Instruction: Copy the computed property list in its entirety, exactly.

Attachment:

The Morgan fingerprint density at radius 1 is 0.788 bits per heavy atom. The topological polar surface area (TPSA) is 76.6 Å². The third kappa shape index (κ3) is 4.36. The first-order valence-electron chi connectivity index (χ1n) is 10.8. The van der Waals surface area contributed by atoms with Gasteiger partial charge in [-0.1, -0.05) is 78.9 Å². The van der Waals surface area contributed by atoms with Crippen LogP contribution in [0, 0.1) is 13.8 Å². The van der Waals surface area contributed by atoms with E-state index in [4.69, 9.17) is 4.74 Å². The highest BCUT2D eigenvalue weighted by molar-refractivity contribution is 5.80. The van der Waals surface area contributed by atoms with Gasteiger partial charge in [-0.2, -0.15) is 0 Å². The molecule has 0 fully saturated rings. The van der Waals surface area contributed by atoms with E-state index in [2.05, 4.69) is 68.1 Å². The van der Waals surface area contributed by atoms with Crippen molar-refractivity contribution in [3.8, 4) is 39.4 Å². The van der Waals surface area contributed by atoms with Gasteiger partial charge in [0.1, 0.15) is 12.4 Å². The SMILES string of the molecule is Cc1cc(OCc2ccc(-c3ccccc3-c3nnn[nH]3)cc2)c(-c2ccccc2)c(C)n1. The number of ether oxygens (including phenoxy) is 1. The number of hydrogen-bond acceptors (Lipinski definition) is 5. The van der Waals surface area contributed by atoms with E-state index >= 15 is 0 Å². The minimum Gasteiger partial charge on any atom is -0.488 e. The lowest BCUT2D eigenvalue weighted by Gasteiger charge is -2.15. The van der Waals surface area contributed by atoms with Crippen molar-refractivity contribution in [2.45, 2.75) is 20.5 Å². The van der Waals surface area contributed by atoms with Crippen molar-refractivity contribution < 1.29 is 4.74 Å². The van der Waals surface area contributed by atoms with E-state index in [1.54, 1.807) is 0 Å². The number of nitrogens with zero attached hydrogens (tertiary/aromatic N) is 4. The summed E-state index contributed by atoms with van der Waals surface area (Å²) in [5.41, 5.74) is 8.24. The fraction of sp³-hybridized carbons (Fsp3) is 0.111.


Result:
The Morgan fingerprint density at radius 1 is 0.788 bits per heavy atom. The topological polar surface area (TPSA) is 76.6 Å². The third kappa shape index (κ3) is 4.36. The first-order valence-electron chi connectivity index (χ1n) is 10.8. The van der Waals surface area contributed by atoms with Gasteiger partial charge in [-0.1, -0.05) is 78.9 Å². The van der Waals surface area contributed by atoms with Crippen LogP contribution in [0, 0.1) is 13.8 Å². The van der Waals surface area contributed by atoms with E-state index in [4.69, 9.17) is 4.74 Å². The highest BCUT2D eigenvalue weighted by molar-refractivity contribution is 5.80. The van der Waals surface area contributed by atoms with Gasteiger partial charge in [-0.2, -0.15) is 0 Å². The molecule has 0 fully saturated rings. The van der Waals surface area contributed by atoms with E-state index in [2.05, 4.69) is 68.1 Å². The van der Waals surface area contributed by atoms with Crippen molar-refractivity contribution in [3.8, 4) is 39.4 Å². The van der Waals surface area contributed by atoms with Gasteiger partial charge in [0.1, 0.15) is 12.4 Å². The SMILES string of the molecule is Cc1cc(OCc2ccc(-c3ccccc3-c3nnn[nH]3)cc2)c(-c2ccccc2)c(C)n1. The number of ether oxygens (including phenoxy) is 1. The number of hydrogen-bond acceptors (Lipinski definition) is 5. The van der Waals surface area contributed by atoms with E-state index >= 15 is 0 Å². The minimum Gasteiger partial charge on any atom is -0.488 e. The lowest BCUT2D eigenvalue weighted by Gasteiger charge is -2.15. The van der Waals surface area contributed by atoms with Crippen molar-refractivity contribution in [2.45, 2.75) is 20.5 Å². The van der Waals surface area contributed by atoms with Crippen molar-refractivity contribution < 1.29 is 4.74 Å². The van der Waals surface area contributed by atoms with E-state index in [1.54, 1.807) is 0 Å². The number of nitrogens with zero attached hydrogens (tertiary/aromatic N) is 4. The summed E-state index contributed by atoms with van der Waals surface area (Å²) in [5.41, 5.74) is 8.24. The fraction of sp³-hybridized carbons (Fsp3) is 0.111.